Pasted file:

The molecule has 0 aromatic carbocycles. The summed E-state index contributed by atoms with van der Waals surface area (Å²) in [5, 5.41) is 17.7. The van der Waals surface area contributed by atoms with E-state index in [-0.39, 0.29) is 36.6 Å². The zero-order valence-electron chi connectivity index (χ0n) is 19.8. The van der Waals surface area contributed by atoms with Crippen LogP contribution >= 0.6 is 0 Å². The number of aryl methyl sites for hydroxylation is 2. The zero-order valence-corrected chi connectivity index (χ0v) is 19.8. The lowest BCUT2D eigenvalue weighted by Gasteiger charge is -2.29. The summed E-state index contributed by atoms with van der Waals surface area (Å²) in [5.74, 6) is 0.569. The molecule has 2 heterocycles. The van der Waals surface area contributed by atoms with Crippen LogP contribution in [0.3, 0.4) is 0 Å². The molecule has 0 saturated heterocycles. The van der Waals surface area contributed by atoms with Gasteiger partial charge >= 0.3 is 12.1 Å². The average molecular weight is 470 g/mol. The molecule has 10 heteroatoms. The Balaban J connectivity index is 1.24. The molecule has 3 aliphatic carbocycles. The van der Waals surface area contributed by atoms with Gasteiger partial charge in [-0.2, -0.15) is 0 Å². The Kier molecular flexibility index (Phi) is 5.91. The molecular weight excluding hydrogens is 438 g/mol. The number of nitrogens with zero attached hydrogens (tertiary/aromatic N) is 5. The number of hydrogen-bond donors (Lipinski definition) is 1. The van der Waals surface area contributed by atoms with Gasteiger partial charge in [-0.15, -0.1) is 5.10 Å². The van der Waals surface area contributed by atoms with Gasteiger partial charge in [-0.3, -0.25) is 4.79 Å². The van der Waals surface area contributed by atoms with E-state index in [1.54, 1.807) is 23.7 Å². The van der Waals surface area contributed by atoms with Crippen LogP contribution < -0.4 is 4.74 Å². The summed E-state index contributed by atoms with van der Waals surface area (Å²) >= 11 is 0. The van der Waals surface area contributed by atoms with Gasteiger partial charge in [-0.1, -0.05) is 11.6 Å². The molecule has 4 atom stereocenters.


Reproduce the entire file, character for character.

The molecule has 0 aromatic carbocycles. The summed E-state index contributed by atoms with van der Waals surface area (Å²) in [5, 5.41) is 17.7. The van der Waals surface area contributed by atoms with E-state index in [-0.39, 0.29) is 36.6 Å². The zero-order valence-electron chi connectivity index (χ0n) is 19.8. The van der Waals surface area contributed by atoms with Crippen LogP contribution >= 0.6 is 0 Å². The number of aryl methyl sites for hydroxylation is 2. The zero-order valence-corrected chi connectivity index (χ0v) is 19.8. The lowest BCUT2D eigenvalue weighted by Gasteiger charge is -2.29. The summed E-state index contributed by atoms with van der Waals surface area (Å²) in [5.74, 6) is 0.569. The molecule has 2 heterocycles. The van der Waals surface area contributed by atoms with Crippen LogP contribution in [0.3, 0.4) is 0 Å². The molecule has 0 saturated heterocycles. The van der Waals surface area contributed by atoms with Gasteiger partial charge >= 0.3 is 12.1 Å². The average molecular weight is 470 g/mol. The molecule has 10 heteroatoms. The Balaban J connectivity index is 1.24. The molecule has 3 aliphatic carbocycles. The van der Waals surface area contributed by atoms with Gasteiger partial charge in [-0.2, -0.15) is 0 Å². The Kier molecular flexibility index (Phi) is 5.91. The molecular weight excluding hydrogens is 438 g/mol. The number of nitrogens with zero attached hydrogens (tertiary/aromatic N) is 5. The number of hydrogen-bond donors (Lipinski definition) is 1. The van der Waals surface area contributed by atoms with Gasteiger partial charge in [-0.15, -0.1) is 5.10 Å². The van der Waals surface area contributed by atoms with Gasteiger partial charge in [-0.3, -0.25) is 4.79 Å². The van der Waals surface area contributed by atoms with E-state index in [1.54, 1.807) is 23.7 Å². The van der Waals surface area contributed by atoms with Crippen LogP contribution < -0.4 is 4.74 Å². The summed E-state index contributed by atoms with van der Waals surface area (Å²) >= 11 is 0. The van der Waals surface area contributed by atoms with Gasteiger partial charge in [-0.1, -0.05) is 11.6 Å². The molecule has 4 atom stereocenters.